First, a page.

I got my first big break when I went to see BBC’s Playdays magazine. They were looking for an illustrator to illustrate Tony Bradman’s Dilly The Dinosaur comic strip and stories, luckily for me I had some dinosaurs in my folio that they liked and they thought I would be a good fit, that was what started it all for me and took my career in the direction of children’s publishing.

I continued to work for other BBC magazine titles including Toybox, Pingu and Tweenies, working for the both very talented Steve Cole and Paddy Kempshall, now both successful authors in their own right.

Since then I have been lucky enough to continue working in the children’s book industry as well as working in other areas including greeting cards, stationery, advertising and packaging.


For many years I worked in gouache and liquid acrylic but started working digitally about 20 years ago; my first attempts were very basic! I was still drawing the line by hand and then colouring digitally in Photoshop (using a mouse!). I did experiment with Illustrator but it never felt a good match for me, and always felt like I was wrangling wet spaghetti!

I gradually taught myself to work in Photoshop and since the more recent innovations with PS brushes it has become a joy to work digitally as I can recreate all of my favourite traditional media. I currently use a Cintiq and find it makes the experience of working feel much more “real”.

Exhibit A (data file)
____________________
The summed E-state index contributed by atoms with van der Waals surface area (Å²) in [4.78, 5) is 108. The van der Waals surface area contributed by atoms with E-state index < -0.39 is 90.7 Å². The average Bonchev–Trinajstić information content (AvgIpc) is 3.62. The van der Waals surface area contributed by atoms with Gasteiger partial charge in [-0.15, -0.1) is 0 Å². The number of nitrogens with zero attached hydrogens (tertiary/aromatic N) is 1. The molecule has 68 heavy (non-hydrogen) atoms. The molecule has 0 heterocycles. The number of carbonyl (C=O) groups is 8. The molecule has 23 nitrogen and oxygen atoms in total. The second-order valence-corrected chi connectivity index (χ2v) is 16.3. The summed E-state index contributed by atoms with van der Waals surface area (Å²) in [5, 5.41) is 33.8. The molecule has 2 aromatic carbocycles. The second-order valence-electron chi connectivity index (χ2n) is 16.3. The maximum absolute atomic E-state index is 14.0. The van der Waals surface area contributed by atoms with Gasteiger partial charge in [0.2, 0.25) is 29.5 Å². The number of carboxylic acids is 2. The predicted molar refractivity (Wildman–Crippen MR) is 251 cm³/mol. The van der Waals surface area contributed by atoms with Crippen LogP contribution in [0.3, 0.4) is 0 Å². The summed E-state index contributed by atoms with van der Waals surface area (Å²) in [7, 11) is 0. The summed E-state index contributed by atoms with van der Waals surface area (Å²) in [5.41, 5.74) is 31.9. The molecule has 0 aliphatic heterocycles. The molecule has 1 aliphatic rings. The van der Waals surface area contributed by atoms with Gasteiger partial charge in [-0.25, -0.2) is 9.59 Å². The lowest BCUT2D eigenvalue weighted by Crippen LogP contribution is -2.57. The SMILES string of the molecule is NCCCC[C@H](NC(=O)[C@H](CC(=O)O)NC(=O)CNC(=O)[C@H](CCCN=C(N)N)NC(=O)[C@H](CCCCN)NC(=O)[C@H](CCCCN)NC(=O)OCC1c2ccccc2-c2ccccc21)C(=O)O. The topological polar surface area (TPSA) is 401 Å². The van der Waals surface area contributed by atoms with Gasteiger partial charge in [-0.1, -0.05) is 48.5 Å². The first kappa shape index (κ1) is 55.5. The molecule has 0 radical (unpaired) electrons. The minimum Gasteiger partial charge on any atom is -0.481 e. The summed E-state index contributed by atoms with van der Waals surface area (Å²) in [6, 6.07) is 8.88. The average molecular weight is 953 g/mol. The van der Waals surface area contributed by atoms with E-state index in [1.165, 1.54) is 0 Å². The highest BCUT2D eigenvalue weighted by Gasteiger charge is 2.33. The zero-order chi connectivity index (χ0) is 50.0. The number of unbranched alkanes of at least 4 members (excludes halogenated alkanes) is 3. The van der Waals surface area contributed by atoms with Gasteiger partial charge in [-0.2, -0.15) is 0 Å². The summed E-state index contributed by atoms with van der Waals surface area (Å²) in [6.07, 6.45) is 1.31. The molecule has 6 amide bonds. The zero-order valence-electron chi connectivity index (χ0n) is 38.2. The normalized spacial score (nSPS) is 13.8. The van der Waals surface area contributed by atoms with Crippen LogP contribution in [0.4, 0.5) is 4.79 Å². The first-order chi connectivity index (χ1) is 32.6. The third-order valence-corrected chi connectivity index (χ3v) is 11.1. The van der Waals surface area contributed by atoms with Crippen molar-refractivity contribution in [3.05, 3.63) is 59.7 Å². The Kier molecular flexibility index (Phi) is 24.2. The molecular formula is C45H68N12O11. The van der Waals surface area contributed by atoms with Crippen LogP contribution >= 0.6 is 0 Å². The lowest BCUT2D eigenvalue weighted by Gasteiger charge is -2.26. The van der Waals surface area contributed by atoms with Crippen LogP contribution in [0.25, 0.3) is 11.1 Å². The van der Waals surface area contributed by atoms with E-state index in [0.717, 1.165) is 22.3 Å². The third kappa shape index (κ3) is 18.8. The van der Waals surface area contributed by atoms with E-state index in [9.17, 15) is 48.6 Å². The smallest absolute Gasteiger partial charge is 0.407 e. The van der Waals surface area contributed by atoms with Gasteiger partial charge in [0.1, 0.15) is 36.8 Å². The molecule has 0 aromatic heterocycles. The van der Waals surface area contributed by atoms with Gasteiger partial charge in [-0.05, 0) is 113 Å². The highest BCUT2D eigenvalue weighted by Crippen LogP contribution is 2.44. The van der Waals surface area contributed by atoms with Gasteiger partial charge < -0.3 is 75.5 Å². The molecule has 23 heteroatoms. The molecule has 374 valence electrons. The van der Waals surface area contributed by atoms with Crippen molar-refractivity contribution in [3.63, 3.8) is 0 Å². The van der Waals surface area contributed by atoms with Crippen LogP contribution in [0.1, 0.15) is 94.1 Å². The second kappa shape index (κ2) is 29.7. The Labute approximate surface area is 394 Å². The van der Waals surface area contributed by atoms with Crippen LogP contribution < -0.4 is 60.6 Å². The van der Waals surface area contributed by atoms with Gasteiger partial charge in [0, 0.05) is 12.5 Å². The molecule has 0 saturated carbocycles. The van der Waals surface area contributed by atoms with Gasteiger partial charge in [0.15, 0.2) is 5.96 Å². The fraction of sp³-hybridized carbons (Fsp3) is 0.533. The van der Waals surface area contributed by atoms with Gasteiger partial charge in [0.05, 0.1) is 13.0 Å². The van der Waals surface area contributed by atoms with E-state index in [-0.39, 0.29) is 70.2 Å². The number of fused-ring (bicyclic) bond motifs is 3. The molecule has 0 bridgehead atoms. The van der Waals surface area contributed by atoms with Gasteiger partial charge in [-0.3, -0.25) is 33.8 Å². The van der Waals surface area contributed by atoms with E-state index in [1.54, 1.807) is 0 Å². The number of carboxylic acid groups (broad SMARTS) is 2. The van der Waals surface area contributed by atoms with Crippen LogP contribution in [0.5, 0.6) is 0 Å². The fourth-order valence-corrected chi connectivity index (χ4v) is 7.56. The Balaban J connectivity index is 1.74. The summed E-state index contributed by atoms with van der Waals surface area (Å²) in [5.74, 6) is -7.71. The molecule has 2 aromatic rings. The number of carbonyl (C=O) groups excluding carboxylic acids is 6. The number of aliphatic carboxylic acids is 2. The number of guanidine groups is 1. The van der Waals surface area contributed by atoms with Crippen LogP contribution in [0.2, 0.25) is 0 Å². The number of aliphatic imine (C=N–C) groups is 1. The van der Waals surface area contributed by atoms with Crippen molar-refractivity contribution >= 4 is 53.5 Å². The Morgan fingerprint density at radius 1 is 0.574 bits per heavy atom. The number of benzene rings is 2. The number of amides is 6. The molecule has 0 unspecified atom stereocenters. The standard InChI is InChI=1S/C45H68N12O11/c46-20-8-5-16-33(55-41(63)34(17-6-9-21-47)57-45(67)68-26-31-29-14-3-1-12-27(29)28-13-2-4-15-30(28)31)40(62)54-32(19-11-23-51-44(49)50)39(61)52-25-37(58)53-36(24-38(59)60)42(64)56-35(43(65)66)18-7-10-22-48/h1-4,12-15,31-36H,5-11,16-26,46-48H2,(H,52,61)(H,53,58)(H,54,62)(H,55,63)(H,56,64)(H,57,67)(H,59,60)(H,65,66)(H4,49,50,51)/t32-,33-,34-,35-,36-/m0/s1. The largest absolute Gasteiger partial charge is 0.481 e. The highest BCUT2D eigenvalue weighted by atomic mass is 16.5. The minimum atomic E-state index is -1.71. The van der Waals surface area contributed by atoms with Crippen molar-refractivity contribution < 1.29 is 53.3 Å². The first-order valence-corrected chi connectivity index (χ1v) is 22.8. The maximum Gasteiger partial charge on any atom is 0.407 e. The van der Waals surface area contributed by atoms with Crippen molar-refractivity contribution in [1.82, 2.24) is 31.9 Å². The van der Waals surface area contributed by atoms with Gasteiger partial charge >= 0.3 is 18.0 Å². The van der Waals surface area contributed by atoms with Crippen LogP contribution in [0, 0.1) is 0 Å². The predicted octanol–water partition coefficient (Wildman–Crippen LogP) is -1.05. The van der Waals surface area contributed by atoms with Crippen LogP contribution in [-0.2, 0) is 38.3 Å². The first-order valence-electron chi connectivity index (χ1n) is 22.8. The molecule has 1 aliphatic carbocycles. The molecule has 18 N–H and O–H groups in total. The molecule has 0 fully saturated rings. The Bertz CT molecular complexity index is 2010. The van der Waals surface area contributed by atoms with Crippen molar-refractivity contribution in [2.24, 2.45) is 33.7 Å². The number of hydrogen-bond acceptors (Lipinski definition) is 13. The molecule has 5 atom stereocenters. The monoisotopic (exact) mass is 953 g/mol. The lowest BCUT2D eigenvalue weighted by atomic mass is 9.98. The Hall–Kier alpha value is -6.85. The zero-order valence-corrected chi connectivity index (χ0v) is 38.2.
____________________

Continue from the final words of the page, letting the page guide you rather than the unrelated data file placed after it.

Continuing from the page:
My most recent projects have been illustrating five city trail books for Lonely Planet Kids which have been great fun, and it has been interesting to illustrate for an older age range, too.

This month has seen the release of a book I illustrated A Place Called Home by fellow SCBWI member Addy Farmer. It has been a really great project to be involved in.
 The book was an Arts council funded project commissioned by The North Lincolnshire Music Hub, and has also been made into a play by Kirsty Mead of Rhubarb Theatre, and had songs created by Hilary Miles. There were fifteen schools taking part in the project and it has been wonderful and moving to see photos of the children dressed up as Frost Fairies and Pirates from Mars!

I'm working on another project very close to my heart as it also involves my other interests which are psychology and neuroscience. I am currently working with the best selling author Russ Harris creating illustrations for his 8 week Happiness Trap online programme, which has been really rewarding as well as fun. I'm starting work on a new title for Miles Kelly next, so I am grateful to have lots of enjoyable projects on the go!

I joined SCBWI last year and was honoured to have my work selected for the SCBWI Pictures at Play exhibition in London.

 I recently attended my first SCBWI meeting in Somerset where I met some really lovely and interesting authors so I would recommend fellow SCBWI members to check out groups meeting in their local area, as a downside of being self employed is it can be quite isolating if you work from home alone, so it’s a great way to meet and connect with other creative people!


See more of Louise's work in her Featured Illustrator Gallery.
Her personal website is here.
Follow Louise on Twitter and Instagram, or on Facebook.